Winnipeg police, Border Services arrest man accused of making, selling 3D-printed ‘ghost guns’
An 18-year-old Winnipeg man accused of manufacturing and selling 3D-printed ‘ghost guns’ from his Boyd Avenue home is in custody.
Police said the arrest came after an investigation by Winnipeg’s firearms investigation and enforcement unit (FIEU), with the help of the Canada Border Services Agency, beginning in January.
Insp. Elton Hall of the organized crime unit said Thursday that the weapons were being sold to the criminal element in the city — typically to those in gangs and/or organized crime.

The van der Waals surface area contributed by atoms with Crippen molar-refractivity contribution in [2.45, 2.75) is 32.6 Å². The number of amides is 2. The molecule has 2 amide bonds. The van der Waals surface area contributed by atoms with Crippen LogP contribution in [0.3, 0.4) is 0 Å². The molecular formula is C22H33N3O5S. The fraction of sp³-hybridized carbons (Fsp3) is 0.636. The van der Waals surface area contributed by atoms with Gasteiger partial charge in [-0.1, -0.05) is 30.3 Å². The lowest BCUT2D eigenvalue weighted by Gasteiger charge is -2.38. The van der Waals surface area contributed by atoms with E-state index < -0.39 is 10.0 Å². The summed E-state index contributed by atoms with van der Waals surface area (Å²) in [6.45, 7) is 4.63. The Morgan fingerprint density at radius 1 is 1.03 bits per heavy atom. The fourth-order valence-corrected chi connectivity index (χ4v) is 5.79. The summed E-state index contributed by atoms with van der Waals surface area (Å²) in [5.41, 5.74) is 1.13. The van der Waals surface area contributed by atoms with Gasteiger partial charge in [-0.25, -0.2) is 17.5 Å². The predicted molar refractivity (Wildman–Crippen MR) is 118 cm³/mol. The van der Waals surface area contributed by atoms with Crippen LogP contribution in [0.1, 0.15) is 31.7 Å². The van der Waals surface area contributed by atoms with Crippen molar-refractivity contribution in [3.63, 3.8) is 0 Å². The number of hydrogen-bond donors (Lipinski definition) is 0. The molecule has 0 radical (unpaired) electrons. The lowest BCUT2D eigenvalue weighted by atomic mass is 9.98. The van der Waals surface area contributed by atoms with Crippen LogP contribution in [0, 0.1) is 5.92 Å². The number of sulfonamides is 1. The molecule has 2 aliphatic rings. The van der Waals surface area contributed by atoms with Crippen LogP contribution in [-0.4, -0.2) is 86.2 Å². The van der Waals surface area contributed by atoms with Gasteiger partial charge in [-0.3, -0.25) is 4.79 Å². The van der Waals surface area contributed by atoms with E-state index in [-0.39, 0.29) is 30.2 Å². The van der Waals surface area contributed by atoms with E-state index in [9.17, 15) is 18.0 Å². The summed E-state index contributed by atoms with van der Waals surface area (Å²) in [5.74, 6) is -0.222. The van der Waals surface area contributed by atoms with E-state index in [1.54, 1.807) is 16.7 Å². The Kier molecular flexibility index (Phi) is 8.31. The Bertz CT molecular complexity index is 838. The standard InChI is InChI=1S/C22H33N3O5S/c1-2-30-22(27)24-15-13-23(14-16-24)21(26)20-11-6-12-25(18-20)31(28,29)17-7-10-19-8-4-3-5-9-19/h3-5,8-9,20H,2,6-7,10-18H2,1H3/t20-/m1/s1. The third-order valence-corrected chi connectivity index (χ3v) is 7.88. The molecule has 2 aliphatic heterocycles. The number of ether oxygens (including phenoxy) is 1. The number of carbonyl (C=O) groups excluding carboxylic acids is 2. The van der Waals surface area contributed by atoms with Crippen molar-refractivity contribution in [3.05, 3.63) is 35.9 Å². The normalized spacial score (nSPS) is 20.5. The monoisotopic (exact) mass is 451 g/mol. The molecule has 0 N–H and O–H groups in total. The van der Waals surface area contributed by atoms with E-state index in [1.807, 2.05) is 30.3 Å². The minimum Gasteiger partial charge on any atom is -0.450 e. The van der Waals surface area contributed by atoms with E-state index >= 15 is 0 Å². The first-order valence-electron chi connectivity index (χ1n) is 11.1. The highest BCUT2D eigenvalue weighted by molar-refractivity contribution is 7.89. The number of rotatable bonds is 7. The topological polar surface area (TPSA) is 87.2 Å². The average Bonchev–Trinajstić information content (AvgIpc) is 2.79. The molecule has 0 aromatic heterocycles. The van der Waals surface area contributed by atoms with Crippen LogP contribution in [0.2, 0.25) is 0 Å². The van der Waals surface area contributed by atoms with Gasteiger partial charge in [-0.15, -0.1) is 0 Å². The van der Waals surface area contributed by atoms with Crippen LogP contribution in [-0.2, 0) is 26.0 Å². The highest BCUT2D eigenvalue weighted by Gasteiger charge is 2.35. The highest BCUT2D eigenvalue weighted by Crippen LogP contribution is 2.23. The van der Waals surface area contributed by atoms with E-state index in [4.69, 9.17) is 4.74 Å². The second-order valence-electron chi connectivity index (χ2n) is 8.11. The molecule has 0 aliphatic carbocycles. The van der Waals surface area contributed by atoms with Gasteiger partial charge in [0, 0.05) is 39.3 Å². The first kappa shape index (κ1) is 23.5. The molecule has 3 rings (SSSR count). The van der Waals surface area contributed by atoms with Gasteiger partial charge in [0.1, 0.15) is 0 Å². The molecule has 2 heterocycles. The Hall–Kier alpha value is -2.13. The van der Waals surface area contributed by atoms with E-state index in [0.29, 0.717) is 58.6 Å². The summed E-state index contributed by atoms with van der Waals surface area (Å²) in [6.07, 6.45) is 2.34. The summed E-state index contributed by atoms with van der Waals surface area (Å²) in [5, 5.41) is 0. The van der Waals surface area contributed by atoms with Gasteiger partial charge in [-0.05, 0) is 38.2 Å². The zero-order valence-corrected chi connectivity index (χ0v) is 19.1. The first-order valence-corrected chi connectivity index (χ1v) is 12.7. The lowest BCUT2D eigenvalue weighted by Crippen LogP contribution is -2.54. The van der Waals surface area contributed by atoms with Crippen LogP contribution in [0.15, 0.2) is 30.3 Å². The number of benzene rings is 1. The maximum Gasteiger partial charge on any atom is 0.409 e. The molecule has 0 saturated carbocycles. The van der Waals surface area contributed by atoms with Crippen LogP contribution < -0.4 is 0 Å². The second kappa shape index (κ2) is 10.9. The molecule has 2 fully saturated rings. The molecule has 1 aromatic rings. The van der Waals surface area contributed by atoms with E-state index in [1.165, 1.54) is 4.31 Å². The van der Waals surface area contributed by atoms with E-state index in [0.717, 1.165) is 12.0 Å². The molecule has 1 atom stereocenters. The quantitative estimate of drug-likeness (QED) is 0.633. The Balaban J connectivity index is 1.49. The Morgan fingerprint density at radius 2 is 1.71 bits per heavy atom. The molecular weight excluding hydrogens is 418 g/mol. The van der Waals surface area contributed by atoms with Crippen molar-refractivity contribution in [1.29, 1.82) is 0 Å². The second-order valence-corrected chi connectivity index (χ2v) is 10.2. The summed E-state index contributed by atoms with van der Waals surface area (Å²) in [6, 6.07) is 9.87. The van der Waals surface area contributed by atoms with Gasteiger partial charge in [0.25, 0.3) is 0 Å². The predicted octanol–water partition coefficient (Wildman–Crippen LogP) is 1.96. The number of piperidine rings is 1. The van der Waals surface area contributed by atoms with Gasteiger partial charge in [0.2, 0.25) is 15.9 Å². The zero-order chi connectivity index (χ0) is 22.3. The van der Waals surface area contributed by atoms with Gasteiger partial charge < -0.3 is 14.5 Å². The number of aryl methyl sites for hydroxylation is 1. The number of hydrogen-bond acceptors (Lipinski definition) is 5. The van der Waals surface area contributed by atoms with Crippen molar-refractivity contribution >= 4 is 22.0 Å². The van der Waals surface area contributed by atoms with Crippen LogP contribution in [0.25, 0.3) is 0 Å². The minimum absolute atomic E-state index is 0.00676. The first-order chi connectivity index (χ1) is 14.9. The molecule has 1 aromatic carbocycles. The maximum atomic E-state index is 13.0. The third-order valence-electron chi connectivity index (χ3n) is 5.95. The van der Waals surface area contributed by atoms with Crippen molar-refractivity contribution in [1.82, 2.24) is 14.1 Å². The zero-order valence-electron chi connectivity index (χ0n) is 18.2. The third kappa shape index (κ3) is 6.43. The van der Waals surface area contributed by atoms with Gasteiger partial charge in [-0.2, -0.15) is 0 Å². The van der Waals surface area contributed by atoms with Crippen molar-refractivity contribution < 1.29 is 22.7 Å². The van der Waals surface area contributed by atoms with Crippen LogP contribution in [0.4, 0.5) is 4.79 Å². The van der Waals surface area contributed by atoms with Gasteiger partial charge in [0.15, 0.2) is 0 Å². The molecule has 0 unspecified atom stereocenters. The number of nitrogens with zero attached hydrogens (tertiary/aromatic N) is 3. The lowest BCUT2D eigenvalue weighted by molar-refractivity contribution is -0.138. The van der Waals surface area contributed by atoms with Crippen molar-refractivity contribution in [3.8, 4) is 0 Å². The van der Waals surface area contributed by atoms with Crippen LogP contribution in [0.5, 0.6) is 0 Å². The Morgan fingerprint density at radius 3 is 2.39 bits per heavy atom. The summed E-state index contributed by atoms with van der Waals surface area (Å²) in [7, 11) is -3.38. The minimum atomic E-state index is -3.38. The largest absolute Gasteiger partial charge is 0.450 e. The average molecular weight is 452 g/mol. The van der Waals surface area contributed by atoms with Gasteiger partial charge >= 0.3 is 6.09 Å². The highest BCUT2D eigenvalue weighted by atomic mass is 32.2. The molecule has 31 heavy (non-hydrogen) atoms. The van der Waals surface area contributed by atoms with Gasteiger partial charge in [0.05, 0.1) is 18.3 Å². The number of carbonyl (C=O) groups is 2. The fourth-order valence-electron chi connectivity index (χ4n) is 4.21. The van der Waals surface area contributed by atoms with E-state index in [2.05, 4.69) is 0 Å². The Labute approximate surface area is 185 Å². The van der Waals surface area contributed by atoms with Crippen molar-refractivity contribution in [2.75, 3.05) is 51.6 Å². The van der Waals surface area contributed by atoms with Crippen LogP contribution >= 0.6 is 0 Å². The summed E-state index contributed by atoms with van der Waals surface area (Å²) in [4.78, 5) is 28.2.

When police raided the man’s residence just over a month ago, they seized 20 3D-printed Glock-style lower receiver components, which were in various stages of assembly to become functioning firearms. They also seized a 3D-printed AR-15 style gun that had been made to look like a Nerf-style child’s toy.
In addition, the search netted police around 100 switches used to convert handguns into fully-automatic machine guns, three 3D-printed magazines and one 3D-printed drum magazine, an assortment of loose firearm components, a prohibited rifle and ammunition, two handgun magazines, a 3D printer and spools of filament, and an ounce each of cocaine and psilocybin.
The man faces a laundry list of charges, including a half-dozen weapons offences, two drug charges, and one count of possessing the proceeds of crime.
2 more men arrested in connection with 3D gun operation investigation: Winnipeg police
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